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Anger mounts over London Olympics ticketing

Anger mounts over London Olympics ticketing

London 2012 chairman Lord Coe has defended criticism of corporate ticket allocation after tour operators including Thomas Cook began selling Olympics tickets at significantly inflated prices.

Lord Coe said people must not be “coy or naive” about the funding provided by businesses that have been given tickets, and that corporate allocations accounted for only 8 percent of the total number of tickets available.

He said: “The corporates are responsible for about 8 percent of the tickets, the high end ticket packages are actually only 1 percent of tickets.”

Thomas Cook was allocated 300,000 tickets in return for a rumoured £20 million sponsorship deal of the games. The tour operator has now started selling packages ranging from £99 to £6,499.

A £99 package with the company ensures entry to see the volleyball at Earl’s Court plus a one-night stay in the two-star Ibis London Heathrow.

This rises to £3,299 for a deal that includes the entry to the blue riband 100m final and £6,499 for a three-day stay at the five-star Hyatt Regency Churchill Hotel and includes the closing ceremony.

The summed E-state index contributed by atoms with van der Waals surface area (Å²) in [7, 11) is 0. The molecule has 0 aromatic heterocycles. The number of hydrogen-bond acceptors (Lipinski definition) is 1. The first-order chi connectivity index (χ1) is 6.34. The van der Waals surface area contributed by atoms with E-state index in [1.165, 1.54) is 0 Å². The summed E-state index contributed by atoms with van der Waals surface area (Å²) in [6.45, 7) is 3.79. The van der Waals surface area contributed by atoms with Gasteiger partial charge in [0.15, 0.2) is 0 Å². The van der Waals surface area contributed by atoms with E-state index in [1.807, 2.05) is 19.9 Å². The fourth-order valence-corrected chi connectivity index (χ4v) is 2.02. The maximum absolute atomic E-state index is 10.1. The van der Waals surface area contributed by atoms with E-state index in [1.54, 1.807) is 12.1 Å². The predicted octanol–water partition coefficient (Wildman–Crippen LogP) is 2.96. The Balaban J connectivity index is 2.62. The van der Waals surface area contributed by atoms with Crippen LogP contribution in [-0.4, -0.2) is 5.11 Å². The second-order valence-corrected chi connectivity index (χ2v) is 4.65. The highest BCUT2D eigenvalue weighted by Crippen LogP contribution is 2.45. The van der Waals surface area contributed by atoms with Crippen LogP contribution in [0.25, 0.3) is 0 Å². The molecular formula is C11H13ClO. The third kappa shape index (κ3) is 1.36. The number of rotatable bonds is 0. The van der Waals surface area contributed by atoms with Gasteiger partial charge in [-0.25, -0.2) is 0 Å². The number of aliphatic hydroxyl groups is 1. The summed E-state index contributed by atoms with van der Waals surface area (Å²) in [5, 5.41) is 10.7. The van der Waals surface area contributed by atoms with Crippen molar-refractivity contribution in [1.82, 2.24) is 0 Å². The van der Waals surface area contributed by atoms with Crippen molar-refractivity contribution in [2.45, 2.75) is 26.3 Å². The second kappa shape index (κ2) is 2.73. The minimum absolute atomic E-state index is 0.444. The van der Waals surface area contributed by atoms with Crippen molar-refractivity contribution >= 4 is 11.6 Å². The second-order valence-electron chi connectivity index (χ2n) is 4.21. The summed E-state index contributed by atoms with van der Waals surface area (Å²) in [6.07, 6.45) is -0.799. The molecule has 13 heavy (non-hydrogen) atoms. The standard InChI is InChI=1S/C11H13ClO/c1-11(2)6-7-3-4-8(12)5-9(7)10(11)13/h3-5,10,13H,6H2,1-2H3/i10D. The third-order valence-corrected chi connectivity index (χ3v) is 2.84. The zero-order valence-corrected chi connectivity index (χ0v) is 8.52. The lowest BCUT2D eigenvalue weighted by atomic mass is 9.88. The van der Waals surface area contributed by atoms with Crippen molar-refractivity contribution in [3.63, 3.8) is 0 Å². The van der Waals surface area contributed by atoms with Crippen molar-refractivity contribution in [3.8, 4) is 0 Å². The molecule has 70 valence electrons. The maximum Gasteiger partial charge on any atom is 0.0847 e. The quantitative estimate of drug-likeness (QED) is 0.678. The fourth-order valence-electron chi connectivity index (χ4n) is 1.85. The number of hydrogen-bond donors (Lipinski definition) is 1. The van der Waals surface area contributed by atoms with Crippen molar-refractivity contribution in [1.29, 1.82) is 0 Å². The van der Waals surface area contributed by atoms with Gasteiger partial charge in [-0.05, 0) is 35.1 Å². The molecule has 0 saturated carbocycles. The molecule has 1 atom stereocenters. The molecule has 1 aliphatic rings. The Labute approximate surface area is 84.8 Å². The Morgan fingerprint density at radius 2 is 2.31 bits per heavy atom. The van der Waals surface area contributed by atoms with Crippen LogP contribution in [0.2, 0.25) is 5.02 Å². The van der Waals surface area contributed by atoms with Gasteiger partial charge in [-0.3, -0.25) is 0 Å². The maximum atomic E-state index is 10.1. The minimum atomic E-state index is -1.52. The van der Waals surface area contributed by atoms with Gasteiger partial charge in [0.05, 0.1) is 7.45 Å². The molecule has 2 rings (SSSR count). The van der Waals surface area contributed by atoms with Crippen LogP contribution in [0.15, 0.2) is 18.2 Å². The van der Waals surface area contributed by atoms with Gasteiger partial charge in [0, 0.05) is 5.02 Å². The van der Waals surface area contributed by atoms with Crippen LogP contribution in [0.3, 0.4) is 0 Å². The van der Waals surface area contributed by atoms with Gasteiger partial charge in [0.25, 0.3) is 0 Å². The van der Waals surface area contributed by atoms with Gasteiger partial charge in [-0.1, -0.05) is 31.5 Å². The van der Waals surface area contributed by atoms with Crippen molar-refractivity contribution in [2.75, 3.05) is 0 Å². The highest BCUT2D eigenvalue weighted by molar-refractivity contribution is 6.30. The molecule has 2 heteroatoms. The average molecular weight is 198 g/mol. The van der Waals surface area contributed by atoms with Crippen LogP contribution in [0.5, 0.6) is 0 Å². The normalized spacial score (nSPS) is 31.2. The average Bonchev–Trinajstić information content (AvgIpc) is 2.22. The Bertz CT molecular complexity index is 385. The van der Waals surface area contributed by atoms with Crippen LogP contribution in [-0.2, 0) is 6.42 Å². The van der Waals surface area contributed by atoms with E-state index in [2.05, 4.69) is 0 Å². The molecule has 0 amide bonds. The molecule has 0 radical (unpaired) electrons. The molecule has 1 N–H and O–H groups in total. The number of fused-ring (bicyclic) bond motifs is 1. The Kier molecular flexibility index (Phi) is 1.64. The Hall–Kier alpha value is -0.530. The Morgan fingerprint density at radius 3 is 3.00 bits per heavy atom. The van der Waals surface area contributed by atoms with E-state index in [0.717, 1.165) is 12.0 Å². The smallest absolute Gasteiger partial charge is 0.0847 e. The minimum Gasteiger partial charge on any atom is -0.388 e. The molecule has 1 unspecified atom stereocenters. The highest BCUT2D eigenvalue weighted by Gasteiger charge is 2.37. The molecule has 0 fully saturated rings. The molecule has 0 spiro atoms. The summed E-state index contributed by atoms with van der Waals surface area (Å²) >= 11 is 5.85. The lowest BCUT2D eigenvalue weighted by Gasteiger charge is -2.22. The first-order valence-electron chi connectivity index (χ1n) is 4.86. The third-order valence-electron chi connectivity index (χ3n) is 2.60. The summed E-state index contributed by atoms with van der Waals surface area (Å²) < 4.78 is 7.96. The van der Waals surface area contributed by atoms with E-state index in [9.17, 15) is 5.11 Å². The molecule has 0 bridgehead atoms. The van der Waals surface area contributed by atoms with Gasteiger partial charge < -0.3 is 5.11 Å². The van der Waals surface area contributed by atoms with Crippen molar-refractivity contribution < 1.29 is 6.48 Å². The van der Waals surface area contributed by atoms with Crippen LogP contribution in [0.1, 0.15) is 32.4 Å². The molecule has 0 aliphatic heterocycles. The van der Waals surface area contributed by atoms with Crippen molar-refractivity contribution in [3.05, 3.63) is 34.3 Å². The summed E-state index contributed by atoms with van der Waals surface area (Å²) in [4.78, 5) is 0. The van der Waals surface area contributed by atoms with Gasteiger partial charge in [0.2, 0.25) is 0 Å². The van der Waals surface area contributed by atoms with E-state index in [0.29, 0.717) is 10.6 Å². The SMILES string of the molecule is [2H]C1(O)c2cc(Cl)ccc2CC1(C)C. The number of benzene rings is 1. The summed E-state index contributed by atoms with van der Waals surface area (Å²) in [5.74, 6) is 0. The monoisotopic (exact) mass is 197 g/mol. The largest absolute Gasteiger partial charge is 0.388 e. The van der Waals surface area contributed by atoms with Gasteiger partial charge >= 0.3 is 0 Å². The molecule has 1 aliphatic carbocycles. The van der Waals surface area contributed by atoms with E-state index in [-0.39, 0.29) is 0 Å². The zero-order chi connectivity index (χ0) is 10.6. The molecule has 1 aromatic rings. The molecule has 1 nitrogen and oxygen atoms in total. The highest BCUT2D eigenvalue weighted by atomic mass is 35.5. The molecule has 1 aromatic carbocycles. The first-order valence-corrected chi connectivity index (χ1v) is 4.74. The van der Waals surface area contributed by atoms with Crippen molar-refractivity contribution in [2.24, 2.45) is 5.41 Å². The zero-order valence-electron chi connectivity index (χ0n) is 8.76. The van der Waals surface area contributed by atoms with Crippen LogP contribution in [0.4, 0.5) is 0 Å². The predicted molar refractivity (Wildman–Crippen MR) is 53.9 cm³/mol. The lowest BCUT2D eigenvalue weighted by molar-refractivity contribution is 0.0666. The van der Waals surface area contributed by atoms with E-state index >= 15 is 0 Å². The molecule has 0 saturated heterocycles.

But Coe argues that corporate funding is an essential part of hosting the games.

He told the BBC: “The corporates in large part pay for the Games, we shouldn’t be coy or naive about that. Twenty five per cent of the operating budget for the staging of the Games comes from ticket sales, and the corporates are probably collectively contributing about £1.5 billion to what we’re actually doing.”

He said organisers were obliged to give one million tickets to overseas federations, including football governing body Fifa.

He said: “A percentage of those tickets go to international federations and governing bodies. Fifa is an international federation. We are obliged to do that.”

The international allocation is not “out of perspective”, he said, and 75% of tickets will go to members of the public.

“We wanted to make sure people from all over the country could come,” he said. “If you’re coming down from the north-east or Scotland, it’s difficult to come down just for the day. So we wanted to make sure there were packages available with a hotel.”

More than half of the 1.8million who applied for tickets in the first round were left empty-handed as popular sports and cheaper tickets were heavily oversubscribed.

A second ballot will be held but more than 6 million of the 6.6 million tickets on sale directly to the public were included in the first round.

Details of the second round will be announced on or before June 24, and will be based on a first come basis.

Among the most popular one-night packages are athletics, gymnastics, volleyball, and water polo.

A quarter of all Olympic tickets – 2.2 million – have been reserved for the media, sponsors and various officials.